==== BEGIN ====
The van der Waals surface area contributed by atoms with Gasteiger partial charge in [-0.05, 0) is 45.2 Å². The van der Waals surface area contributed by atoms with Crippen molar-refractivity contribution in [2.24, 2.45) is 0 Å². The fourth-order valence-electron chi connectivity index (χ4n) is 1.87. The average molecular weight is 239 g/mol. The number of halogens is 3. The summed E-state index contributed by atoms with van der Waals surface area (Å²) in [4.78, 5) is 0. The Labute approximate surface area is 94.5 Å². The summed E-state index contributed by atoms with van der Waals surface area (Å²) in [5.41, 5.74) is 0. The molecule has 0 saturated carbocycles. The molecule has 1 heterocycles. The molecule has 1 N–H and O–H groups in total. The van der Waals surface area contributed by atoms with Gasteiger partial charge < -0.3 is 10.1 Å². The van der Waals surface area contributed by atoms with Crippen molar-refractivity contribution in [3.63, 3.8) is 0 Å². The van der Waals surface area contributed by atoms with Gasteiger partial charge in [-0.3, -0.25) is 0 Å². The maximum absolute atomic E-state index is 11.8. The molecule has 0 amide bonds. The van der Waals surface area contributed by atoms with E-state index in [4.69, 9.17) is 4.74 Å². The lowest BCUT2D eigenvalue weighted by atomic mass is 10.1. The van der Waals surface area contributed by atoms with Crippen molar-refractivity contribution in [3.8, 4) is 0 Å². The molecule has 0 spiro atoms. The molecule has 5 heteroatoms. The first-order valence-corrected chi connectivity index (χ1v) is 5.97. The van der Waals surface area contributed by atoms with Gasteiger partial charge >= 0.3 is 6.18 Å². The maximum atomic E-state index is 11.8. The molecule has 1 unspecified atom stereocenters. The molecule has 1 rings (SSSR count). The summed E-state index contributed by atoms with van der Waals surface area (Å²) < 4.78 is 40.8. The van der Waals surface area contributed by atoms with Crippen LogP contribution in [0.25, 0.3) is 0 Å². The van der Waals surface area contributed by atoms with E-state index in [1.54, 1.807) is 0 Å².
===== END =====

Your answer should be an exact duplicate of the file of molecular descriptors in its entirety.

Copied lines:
The van der Waals surface area contributed by atoms with Gasteiger partial charge in [-0.05, 0) is 45.2 Å². The van der Waals surface area contributed by atoms with Crippen molar-refractivity contribution in [2.24, 2.45) is 0 Å². The fourth-order valence-electron chi connectivity index (χ4n) is 1.87. The average molecular weight is 239 g/mol. The number of halogens is 3. The summed E-state index contributed by atoms with van der Waals surface area (Å²) in [4.78, 5) is 0. The Labute approximate surface area is 94.5 Å². The summed E-state index contributed by atoms with van der Waals surface area (Å²) in [5.41, 5.74) is 0. The molecule has 0 saturated carbocycles. The molecule has 1 heterocycles. The molecule has 1 N–H and O–H groups in total. The van der Waals surface area contributed by atoms with Gasteiger partial charge < -0.3 is 10.1 Å². The van der Waals surface area contributed by atoms with Crippen molar-refractivity contribution in [3.63, 3.8) is 0 Å². The van der Waals surface area contributed by atoms with Gasteiger partial charge in [-0.3, -0.25) is 0 Å². The maximum absolute atomic E-state index is 11.8. The molecule has 0 amide bonds. The van der Waals surface area contributed by atoms with E-state index in [4.69, 9.17) is 4.74 Å². The lowest BCUT2D eigenvalue weighted by atomic mass is 10.1. The van der Waals surface area contributed by atoms with Crippen molar-refractivity contribution in [3.8, 4) is 0 Å². The molecule has 0 spiro atoms. The molecule has 5 heteroatoms. The first-order valence-corrected chi connectivity index (χ1v) is 5.97. The van der Waals surface area contributed by atoms with Gasteiger partial charge >= 0.3 is 6.18 Å². The maximum atomic E-state index is 11.8. The molecule has 1 unspecified atom stereocenters. The molecule has 1 rings (SSSR count). The summed E-state index contributed by atoms with van der Waals surface area (Å²) < 4.78 is 40.8. The van der Waals surface area contributed by atoms with Crippen LogP contribution in [0.25, 0.3) is 0 Å². The van der Waals surface area contributed by atoms with E-state index in [1.54, 1.807) is 0 Å².